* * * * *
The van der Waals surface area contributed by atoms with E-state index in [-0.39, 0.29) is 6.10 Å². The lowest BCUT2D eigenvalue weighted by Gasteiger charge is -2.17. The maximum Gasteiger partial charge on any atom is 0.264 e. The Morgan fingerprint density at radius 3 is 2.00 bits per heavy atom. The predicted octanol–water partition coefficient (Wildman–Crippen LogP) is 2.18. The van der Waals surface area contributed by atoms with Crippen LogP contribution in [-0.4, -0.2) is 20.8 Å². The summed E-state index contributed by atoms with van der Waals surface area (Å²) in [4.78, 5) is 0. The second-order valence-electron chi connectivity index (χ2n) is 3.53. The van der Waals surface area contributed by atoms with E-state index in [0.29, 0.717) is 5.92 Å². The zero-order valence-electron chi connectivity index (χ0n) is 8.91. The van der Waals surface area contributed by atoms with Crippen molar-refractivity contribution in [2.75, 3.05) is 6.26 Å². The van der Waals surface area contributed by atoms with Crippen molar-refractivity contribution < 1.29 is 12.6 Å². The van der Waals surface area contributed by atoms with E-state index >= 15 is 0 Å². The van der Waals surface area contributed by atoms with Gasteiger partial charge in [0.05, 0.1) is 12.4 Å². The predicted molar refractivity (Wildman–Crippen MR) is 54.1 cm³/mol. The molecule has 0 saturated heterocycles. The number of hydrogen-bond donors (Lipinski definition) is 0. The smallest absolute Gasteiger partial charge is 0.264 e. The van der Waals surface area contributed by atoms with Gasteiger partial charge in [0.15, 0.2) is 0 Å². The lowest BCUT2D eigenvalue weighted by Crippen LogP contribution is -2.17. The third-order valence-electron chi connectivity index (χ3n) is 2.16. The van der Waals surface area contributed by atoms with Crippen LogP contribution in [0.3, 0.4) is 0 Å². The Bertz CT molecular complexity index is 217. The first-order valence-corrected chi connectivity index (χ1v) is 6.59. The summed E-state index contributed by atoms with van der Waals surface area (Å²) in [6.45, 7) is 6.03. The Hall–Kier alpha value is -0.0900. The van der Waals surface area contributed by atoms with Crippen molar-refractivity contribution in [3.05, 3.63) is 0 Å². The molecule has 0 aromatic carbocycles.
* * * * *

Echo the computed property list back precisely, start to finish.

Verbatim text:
The van der Waals surface area contributed by atoms with E-state index in [-0.39, 0.29) is 6.10 Å². The lowest BCUT2D eigenvalue weighted by Gasteiger charge is -2.17. The maximum Gasteiger partial charge on any atom is 0.264 e. The Morgan fingerprint density at radius 3 is 2.00 bits per heavy atom. The predicted octanol–water partition coefficient (Wildman–Crippen LogP) is 2.18. The van der Waals surface area contributed by atoms with Crippen LogP contribution in [-0.4, -0.2) is 20.8 Å². The summed E-state index contributed by atoms with van der Waals surface area (Å²) in [4.78, 5) is 0. The second-order valence-electron chi connectivity index (χ2n) is 3.53. The van der Waals surface area contributed by atoms with E-state index in [0.29, 0.717) is 5.92 Å². The zero-order valence-electron chi connectivity index (χ0n) is 8.91. The van der Waals surface area contributed by atoms with Crippen molar-refractivity contribution in [2.75, 3.05) is 6.26 Å². The van der Waals surface area contributed by atoms with Crippen molar-refractivity contribution < 1.29 is 12.6 Å². The van der Waals surface area contributed by atoms with E-state index >= 15 is 0 Å². The van der Waals surface area contributed by atoms with Gasteiger partial charge in [0.05, 0.1) is 12.4 Å². The predicted molar refractivity (Wildman–Crippen MR) is 54.1 cm³/mol. The molecule has 0 saturated heterocycles. The number of hydrogen-bond donors (Lipinski definition) is 0. The smallest absolute Gasteiger partial charge is 0.264 e. The van der Waals surface area contributed by atoms with Gasteiger partial charge in [0.15, 0.2) is 0 Å². The lowest BCUT2D eigenvalue weighted by Crippen LogP contribution is -2.17. The third-order valence-electron chi connectivity index (χ3n) is 2.16. The van der Waals surface area contributed by atoms with Crippen LogP contribution in [0.3, 0.4) is 0 Å². The Bertz CT molecular complexity index is 217. The first-order valence-corrected chi connectivity index (χ1v) is 6.59. The summed E-state index contributed by atoms with van der Waals surface area (Å²) in [6.45, 7) is 6.03. The Hall–Kier alpha value is -0.0900. The van der Waals surface area contributed by atoms with Crippen molar-refractivity contribution in [3.05, 3.63) is 0 Å². The molecule has 0 aromatic carbocycles.